Where is the contrition?

L'affaire Mulroney-Schreiber

It was impossible to watch Brian Mulroney's testimony before the House of Commons ethics committee yesterday without feeling a sense of nostalgia. Whether reading from his prepared remarks or sparring with committee members, the 68-year-old former prime minister had little trouble summoning up the same leonine bluster and bravado, the same impatient, booming cadences, that characterized his time as the country's political leader. At times, he was completely convincing -- never more so than at the end of his statement, when he pointed out that his nemesis, Karlheinz Schreiber, "will say anything, sign anything and do anything to avoid extradition" from Canada to Germany.
Mr. Mulroney is surely sincere in regretting what he described to the committee as the first-and second-biggest mistakes of his life: agreeing to be introduced to Mr. Schreiber and receiving what he says were three cash payments of $75,000 from him. According to the former prime minister, Mr. Schreiber insisted on paying cash for legitimate international lobbying work and described this as standard practice for "European businessmen."
Mr. Mulroney apparently missed a crucial opportunity when he failed to offer the appropriate reply: "That may be so, sir, but I'm a Canadian, and I'd like everything to be above board and on the record."
But let's agree for the sake of argument that this was merely an oversight, and that everything went just as Mr. Mulroney says it did. By his account, he agreed in 1993 to accept $75,000 a year to promote Thyssen AG's military vehicles for peacekeeping applications. He took three payments, traveling around the world to promote Thyssen to world leaders such as Boris Yeltsin and Francois Mitterrand. He violated no law or code of conduct in doing so, and he was careful never to engage in any lobbying activities within Canada. (He admits to receiving the first payment while still an MP, as was permitted under the applicable guidelines.)
Believe all this upon the word of Mr. Mulroney, and what else must you believe? He says that he was never asked to file written reports with Schreiber or anyone else at Thyssen in exchange for this lucrative work, nor asked for details of his expenses. He never deposited the three $75,000 payments in any bank or other credit account, supposedly choosing to stick bundles of thousand-dollar bills in safety deposit boxes and drawing upon them as needed. He says that when he received the third and final payment in New York, he put the money in a safety deposit box there, instead of bringing it back with him to Canada where it would be close at hand. And he claims he kept a record of how much he had drawn down from these various stashes, but that the ledger has long since been discarded or destroyed, along with any other records relating to the $225,000. There are apparently no surviving notes or diaries on the meetings for which he was paid, either.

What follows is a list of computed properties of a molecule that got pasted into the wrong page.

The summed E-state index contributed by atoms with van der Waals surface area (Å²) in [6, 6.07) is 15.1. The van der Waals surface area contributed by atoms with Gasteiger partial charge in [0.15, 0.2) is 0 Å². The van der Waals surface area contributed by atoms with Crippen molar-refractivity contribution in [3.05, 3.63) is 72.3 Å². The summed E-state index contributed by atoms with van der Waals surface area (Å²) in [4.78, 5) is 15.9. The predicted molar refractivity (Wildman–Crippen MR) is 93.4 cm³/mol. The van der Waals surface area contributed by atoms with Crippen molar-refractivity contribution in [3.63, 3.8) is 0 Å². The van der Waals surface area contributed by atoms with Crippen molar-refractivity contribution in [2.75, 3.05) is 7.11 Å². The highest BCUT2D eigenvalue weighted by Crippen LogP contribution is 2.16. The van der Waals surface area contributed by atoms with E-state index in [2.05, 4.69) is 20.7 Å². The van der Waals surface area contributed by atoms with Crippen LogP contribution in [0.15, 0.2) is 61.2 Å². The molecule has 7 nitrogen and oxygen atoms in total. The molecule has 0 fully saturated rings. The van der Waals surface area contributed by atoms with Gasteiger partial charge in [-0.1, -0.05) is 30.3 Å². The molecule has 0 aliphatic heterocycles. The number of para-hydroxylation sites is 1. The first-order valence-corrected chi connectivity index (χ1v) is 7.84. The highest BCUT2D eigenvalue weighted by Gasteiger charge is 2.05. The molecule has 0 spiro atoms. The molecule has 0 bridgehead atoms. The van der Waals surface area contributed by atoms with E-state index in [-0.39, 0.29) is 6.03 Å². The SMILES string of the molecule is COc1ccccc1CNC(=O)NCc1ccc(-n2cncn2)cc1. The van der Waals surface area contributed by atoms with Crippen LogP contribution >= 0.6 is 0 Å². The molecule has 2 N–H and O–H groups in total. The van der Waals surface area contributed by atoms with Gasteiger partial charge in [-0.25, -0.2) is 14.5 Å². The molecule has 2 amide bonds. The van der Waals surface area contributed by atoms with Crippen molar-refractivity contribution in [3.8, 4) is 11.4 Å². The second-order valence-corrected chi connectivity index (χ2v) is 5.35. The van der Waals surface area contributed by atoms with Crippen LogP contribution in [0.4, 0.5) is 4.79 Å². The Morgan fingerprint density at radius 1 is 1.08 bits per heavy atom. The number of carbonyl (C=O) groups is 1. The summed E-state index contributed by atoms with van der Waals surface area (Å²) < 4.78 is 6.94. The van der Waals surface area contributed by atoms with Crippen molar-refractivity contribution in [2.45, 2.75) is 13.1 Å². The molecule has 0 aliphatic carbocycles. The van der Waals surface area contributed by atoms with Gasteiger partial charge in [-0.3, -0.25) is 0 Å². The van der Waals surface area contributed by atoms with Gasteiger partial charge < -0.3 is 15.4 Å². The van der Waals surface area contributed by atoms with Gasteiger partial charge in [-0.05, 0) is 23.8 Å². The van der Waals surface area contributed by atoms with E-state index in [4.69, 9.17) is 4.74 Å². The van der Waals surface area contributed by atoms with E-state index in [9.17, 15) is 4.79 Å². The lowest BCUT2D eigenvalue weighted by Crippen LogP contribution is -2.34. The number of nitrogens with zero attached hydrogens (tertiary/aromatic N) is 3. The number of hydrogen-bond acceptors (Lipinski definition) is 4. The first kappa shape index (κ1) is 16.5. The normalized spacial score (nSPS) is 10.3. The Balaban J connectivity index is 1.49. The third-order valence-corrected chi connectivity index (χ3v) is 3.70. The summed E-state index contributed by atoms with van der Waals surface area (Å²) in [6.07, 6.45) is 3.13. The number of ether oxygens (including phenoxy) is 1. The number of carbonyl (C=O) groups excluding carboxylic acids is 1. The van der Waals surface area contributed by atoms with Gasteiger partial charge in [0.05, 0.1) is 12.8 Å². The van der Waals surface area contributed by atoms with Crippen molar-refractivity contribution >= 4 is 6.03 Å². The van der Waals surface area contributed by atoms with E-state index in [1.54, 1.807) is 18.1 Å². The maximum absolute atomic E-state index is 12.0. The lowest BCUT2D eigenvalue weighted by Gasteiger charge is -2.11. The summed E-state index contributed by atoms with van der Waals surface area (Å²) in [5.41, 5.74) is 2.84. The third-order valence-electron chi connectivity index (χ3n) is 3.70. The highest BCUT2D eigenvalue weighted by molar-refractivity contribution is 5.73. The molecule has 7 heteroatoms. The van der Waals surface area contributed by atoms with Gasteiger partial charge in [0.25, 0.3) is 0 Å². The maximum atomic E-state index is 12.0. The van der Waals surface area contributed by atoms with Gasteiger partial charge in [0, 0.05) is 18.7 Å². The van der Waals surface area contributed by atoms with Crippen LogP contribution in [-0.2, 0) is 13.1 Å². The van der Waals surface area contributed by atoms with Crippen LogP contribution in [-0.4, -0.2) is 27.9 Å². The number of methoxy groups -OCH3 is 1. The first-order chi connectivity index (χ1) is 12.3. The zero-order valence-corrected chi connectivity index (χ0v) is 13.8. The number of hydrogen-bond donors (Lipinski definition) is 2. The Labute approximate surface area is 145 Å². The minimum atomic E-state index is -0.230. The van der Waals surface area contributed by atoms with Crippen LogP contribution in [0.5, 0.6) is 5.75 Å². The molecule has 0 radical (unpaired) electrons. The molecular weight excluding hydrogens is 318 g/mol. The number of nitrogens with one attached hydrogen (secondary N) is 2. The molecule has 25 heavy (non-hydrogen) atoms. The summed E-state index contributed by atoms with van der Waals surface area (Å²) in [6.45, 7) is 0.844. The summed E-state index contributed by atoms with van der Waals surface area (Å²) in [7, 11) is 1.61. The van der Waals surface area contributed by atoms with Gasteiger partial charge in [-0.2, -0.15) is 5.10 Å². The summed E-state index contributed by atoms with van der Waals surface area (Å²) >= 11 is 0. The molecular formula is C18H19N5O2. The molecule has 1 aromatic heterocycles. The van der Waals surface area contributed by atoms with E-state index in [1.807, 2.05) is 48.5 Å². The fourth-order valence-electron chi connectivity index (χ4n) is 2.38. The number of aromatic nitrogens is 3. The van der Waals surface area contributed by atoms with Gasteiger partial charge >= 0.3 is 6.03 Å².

This is, to say the least, rather strange behaviour for someone who was supposedly being paid for genuine work in good faith. (Safety deposit boxes? Why not put the whole wad under a mattress?) It seems almost equally odd that in 1999, after Schreiber was charged with bribery and corruption in Germany, Mr. Mulroney unilaterally decided that the remainder of the money was only now formally "his" and that it was finally time to report the existence of the $225,000 to Revenue Canada. He paid taxes on the entire sum, even the deductible portion he apparently had used up in meeting his lobbying expenses.
Mr. Mulroney clearly feels himself (and his family) victimized by the attention his financial dealings have received over the years. He is justified to the extent that so far specific accusations of illegality have failed to hold up, and clearly the $2.1-million he received from the federal government in a defamation settlement has done little to assuage his hurt feelings. But where his dealings with Karlheinz Schreiber Are concerned, his strenuously projected sense of self-pity is misplaced.
Mr. Mulroney now admits that getting into business with Karlheinz Schreiber was a "mistake." Indeed, it appears to have involved a long sequence of mistakes -- quite extraordinary mistakes, in fact. Despite what he says, he is doing a poor job of "taking responsibility" for his conduct. That would require a far better balance between contrition and indignation than what we have seen from Mr. Mulroney thus far.

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